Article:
This column originally appeared in the Tennessean newspaper on Sunday, Aug. 26
Shan Foster saw a lot of violence as a child and young man that left an indelible mark on him.
“I saw women who were victims,” he said. “I saw men who had bad role models. As a consequence, they in turn inflicted violence on others.”
Foster is known for being a record-breaking star basketball player for Vanderbilt University who also played professionally for the NBA.
Today, he lends his platform — as a man, as a celebrated athlete and as a citizen — to work to change the culture of violence that is pervasive in Tennessee.
As vice president of external affairs and AMEND Together for the YWCA of Nashville and Middle Tennessee, he is serving as a coach to help form and mold better men and boys.
That is essential because Tennessee remains one of the most dangerous states in the nation for women and girls.
Stopping domestic violence requires talking about it
The Volunteer State ranks fourth in the rate of women being killed by men in the United States.
Nearly 78,000 reports of domestic violence were made statewide in 2017. About a third of the calls happen in Nashville, ironically, now a top destination for bachelorette parties.
While men are the primary perpetrators of violence against women, they also can be the greatest allies to change the culture where 1 in 4 women will experience severe physical violence from a partner.
AMEND Together, formerly known as MEND, kicked off in 2014 and has worked with Metro Nashville Public Schools to mentor athletic coaches, young men and boys through relationships with other men.
It is an opportunity to create safe spaces to talk about behavior, attitudes and less comfortable topics like toxic masculinity — where men and boys use their masculinity to gain power or control over others.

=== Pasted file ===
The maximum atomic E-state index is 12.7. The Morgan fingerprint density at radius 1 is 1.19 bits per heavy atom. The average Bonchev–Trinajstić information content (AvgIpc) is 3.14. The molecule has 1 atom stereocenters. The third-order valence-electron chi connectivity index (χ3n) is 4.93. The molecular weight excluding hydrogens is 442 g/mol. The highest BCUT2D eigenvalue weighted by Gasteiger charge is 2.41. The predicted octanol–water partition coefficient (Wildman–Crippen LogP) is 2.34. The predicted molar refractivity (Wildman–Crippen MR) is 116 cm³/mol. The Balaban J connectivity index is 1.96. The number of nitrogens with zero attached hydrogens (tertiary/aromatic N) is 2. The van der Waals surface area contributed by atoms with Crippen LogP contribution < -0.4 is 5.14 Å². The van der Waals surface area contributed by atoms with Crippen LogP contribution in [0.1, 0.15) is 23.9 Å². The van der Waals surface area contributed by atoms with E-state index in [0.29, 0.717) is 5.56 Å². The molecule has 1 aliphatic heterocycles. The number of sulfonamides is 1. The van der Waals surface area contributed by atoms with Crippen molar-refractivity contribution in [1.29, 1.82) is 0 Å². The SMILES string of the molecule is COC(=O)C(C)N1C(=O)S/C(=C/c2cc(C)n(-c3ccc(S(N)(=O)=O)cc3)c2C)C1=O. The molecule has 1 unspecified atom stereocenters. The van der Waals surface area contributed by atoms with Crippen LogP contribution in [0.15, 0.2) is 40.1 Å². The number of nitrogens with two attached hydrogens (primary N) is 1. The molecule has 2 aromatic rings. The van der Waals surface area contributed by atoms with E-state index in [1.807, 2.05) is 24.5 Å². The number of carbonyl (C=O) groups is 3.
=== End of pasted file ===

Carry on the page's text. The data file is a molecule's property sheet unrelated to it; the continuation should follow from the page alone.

That is a subject Foster discussed with me in a May 30 Facebook Live broadcast for the Civility Tennessee campaign. He persuaded me to become an AMEND ambassador.
Authenticity and vulnerability are essential for healthy boys and men
Foster explained that part of the problem is that many men and boys have never learned or felt comfortable to share their feelings and be authentic or vulnerable.
“We’re not expected to talk about how we feel; we’re expected to produce,” he said.
The Nashville Predators have been a key partner and champion for the YWCA in this effort.
However, domestic violence knows no boundaries, as shown plainly by the recent no-contest plea by Predators player Austin Watson on domestic violence charges.
And, that is precisely why the work of AMEND Together is so important.
“Every time a person — whether they have status or not — commits an act of violence against a woman or girl, it further pushes the reality that we have to do this work,” Foster said. “We must keep going further. Too often, we wait before something happens.”
On Sept. 13, the YWCA is hosting a breakfast to explain the AMEND Experience, featuring keynote speaker and Olympic gold medalist Scott Hamilton. It is free, but registration is required.
“We have the ability to change, if the good men of Nashville would join the efforts with women and girls,” Foster said.
Together we can make Nashville the safest city for women and girls in America.
David Plazas is the opinion and engagement director for the USA TODAY NETWORK – Tennessee and opinion and engagement editor for The Tennessean. Call him at 615-259-8063, email him at email@example.com or tweet to him at @davidplazas.
If you go
What: Third annual AMEND Experience gathering of community leaders committed to ending violence against women and girls. Free breakfast. Registration required. Register at https://www.ywcanashville.com/events/amend-experience/.
Who: Olympic gold medalist and Middle Tennessee resident Scott Hamilton is the featured speaker.
When: 7:30-9:30 a.m. Thursday, Sept. 13
Where: Omni Nashville Hotel, 250 Fifth Ave. S., downtown Nashville